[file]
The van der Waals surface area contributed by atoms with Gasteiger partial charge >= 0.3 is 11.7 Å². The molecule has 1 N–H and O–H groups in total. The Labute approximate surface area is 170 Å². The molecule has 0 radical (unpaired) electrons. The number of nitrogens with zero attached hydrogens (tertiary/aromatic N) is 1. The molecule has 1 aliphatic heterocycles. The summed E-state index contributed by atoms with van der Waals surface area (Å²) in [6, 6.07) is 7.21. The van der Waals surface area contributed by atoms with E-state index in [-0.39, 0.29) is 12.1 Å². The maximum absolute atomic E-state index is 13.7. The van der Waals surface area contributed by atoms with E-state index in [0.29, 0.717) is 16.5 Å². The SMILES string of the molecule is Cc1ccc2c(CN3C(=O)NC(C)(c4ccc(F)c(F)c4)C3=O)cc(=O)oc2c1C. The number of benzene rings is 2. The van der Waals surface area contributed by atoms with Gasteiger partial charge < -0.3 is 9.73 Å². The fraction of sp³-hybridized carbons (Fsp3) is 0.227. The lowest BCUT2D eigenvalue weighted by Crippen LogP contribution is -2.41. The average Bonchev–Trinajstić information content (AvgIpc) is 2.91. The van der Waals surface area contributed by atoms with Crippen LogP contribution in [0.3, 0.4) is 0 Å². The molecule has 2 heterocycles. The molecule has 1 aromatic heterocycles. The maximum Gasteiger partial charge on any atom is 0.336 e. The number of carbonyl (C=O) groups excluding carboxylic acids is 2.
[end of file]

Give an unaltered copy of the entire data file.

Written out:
The van der Waals surface area contributed by atoms with Gasteiger partial charge >= 0.3 is 11.7 Å². The molecule has 1 N–H and O–H groups in total. The Labute approximate surface area is 170 Å². The molecule has 0 radical (unpaired) electrons. The number of nitrogens with zero attached hydrogens (tertiary/aromatic N) is 1. The molecule has 1 aliphatic heterocycles. The summed E-state index contributed by atoms with van der Waals surface area (Å²) in [6, 6.07) is 7.21. The van der Waals surface area contributed by atoms with E-state index in [-0.39, 0.29) is 12.1 Å². The maximum absolute atomic E-state index is 13.7. The van der Waals surface area contributed by atoms with E-state index in [0.29, 0.717) is 16.5 Å². The SMILES string of the molecule is Cc1ccc2c(CN3C(=O)NC(C)(c4ccc(F)c(F)c4)C3=O)cc(=O)oc2c1C. The number of benzene rings is 2. The van der Waals surface area contributed by atoms with Gasteiger partial charge < -0.3 is 9.73 Å². The fraction of sp³-hybridized carbons (Fsp3) is 0.227. The lowest BCUT2D eigenvalue weighted by Crippen LogP contribution is -2.41. The average Bonchev–Trinajstić information content (AvgIpc) is 2.91. The van der Waals surface area contributed by atoms with Crippen LogP contribution in [0.3, 0.4) is 0 Å². The molecule has 2 heterocycles. The molecule has 1 aromatic heterocycles. The maximum Gasteiger partial charge on any atom is 0.336 e. The number of carbonyl (C=O) groups excluding carboxylic acids is 2.